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Letter XI.



At Athens. Plains of Attica. Hill of Mars. Galilee. Scriptural remi- niscences. Fountain of Dan. Cesarea Philippi. Damascus. An unfor- tunate Architect.

ATHENS, GREECE, APRIL lOrn, 1873. Editor Deseret News :

We are in the city of Athens, surrounded by the ruined temples and crumbling walls of ancient Greece; have stood on the lofty summit of the Acropolis, beside the marble columns of the Parthenon, in the midst of broken pillars and fallen temples, looking down 011 modern Athens, the Plains of Attica, the famous Hill of Mars, and off on the "Flowery Hymettus." We have met the King of Greece on the sidewalk of Athens, cane in hand, and in simple costume, like an ordinary gentleman; have seen the nation's deputies debating in parliament, and have spent an even- ing at tea with our American minister; have sailed on the classical waters of the Mediterranean, up the Archipelago, among its beautiful islands. We


have viewed Constantinople, its numerous mosques with swelling domes and pointed minarets, and promenaded its dark, winding avenues, through its wilderness of bazars, have seen the Sultan all, and a thousand things else, since leaving Palestine. Therefore, it is possible an apology is due for continuing my descriptions of the Holy Land. Syria and Palestine, in many respects, we have found the most interesting of any country we have visited, as regards the character and condition of the people, its natural scenery, its having formed the great theatre, where were displayed, during many centuries, the dealings of God with favored Israel, as well as its being the opening scene of the Gospel dispensation; besides embracing the sites and melancholy ruins of ancient cities so familiar to the Biblical student.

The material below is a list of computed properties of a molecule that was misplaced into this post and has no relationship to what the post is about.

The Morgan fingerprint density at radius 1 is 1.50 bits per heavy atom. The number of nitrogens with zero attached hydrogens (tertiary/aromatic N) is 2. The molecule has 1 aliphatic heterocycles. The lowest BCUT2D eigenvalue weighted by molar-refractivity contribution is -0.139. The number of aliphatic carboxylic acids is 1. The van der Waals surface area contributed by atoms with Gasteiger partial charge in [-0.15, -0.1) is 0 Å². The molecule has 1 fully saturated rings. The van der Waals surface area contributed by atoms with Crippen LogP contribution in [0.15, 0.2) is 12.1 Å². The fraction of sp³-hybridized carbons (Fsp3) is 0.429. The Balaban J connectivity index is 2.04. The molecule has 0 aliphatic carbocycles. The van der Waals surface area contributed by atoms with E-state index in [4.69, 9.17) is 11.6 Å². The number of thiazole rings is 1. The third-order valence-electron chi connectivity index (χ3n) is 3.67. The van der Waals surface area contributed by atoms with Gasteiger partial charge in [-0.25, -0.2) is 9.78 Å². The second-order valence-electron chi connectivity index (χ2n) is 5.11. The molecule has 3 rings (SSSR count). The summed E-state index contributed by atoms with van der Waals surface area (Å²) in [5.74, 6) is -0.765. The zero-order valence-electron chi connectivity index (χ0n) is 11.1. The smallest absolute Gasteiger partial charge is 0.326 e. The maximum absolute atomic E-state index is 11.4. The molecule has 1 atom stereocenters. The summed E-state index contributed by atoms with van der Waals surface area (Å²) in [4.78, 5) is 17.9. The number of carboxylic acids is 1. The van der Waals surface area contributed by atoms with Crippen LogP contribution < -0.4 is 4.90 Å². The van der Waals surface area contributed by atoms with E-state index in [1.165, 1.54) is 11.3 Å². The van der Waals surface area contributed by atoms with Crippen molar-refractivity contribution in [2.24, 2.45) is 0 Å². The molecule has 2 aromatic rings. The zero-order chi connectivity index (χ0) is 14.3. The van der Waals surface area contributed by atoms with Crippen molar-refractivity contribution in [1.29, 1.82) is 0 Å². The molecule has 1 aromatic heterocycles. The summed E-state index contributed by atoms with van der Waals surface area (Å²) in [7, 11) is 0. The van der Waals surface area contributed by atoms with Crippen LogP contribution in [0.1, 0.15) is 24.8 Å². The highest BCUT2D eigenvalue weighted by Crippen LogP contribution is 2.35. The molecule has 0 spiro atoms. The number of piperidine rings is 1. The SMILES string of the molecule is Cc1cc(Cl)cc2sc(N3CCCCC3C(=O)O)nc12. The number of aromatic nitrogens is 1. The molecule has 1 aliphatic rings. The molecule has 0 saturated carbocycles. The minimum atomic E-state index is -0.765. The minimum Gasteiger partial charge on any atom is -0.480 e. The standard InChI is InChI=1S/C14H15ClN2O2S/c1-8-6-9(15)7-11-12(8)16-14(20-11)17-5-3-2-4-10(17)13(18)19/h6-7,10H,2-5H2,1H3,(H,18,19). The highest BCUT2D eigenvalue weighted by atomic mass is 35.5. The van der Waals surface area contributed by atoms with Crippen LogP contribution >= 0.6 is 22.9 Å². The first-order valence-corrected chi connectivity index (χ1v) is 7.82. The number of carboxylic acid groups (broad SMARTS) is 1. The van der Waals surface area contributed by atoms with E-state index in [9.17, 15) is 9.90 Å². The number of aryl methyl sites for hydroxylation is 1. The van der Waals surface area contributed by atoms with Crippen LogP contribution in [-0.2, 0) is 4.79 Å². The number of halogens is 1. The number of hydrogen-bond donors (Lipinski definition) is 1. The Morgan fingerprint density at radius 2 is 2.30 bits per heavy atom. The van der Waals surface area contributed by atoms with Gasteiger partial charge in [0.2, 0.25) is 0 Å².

I now return to Galilee. I ascended the mountain above "The Foun- tain of the Fig Tree," to a point overlooking our camp and commanding a view of the Plain of Gennesareth, the Sea of Galilee, and the towering summit of Mount Hermon. Here I employed the passing moments in seri- ous reflections on the associations called forth by the peculiar circum- stances around. A great portion of the Savior's life was spent in the region around the Sea of Galilee. After having been expelled from Naz- areth, His native city, by His own townspeople, He came down from the hilly country of Galilee, and made his home upon these shores, chose His Twelve Apostles, taught the people in their towns and villages and on the seaside, as they flocked around Him in multitudes. He performed His mighty works in the cities of Chorazin, Bethsaida and Capernaum, which stood on these shores, filled with inhabitants. Eighteen centuries have wrought marvelous and fearful changes in the scenery and condition of this locality. When the Savior and His Apostles were coasting along these shores, addressing anxious multitudes, healing the sick, unstopping the ears of the deaf, giving sight to the blind, and raising the dead, Tiberias, adorned with its numerous palaces and temples, stood in the zenith of its glory, its citizens reveling in splendor and luxury, and its many priests, in imposing costumes, full of studied systematic knowledge of the law and the Prophets, and glowing with pious zeal to entrap and destroy the Apostles and the Savior of the world. Infamy covers the memory of those priests, and not a single building of that magnificent city remains, and nothing is seen but patches -of low decaying walls, a few heaps of hewn stone, and granite columns strewed around. The country about the Sea of Galilee was then densely populated cities and towns occupied its shores, the sum- mite and slopes of the surrounding hills. Bethsaida, Capernaum, Chorazin and many larger cities were teeming with inhabitants and in the height of prosperity. The Plain of Gennesareth, under the finest state of cultiva- tion, appeared like a paradise of gardens, growing luxuriantly the choicest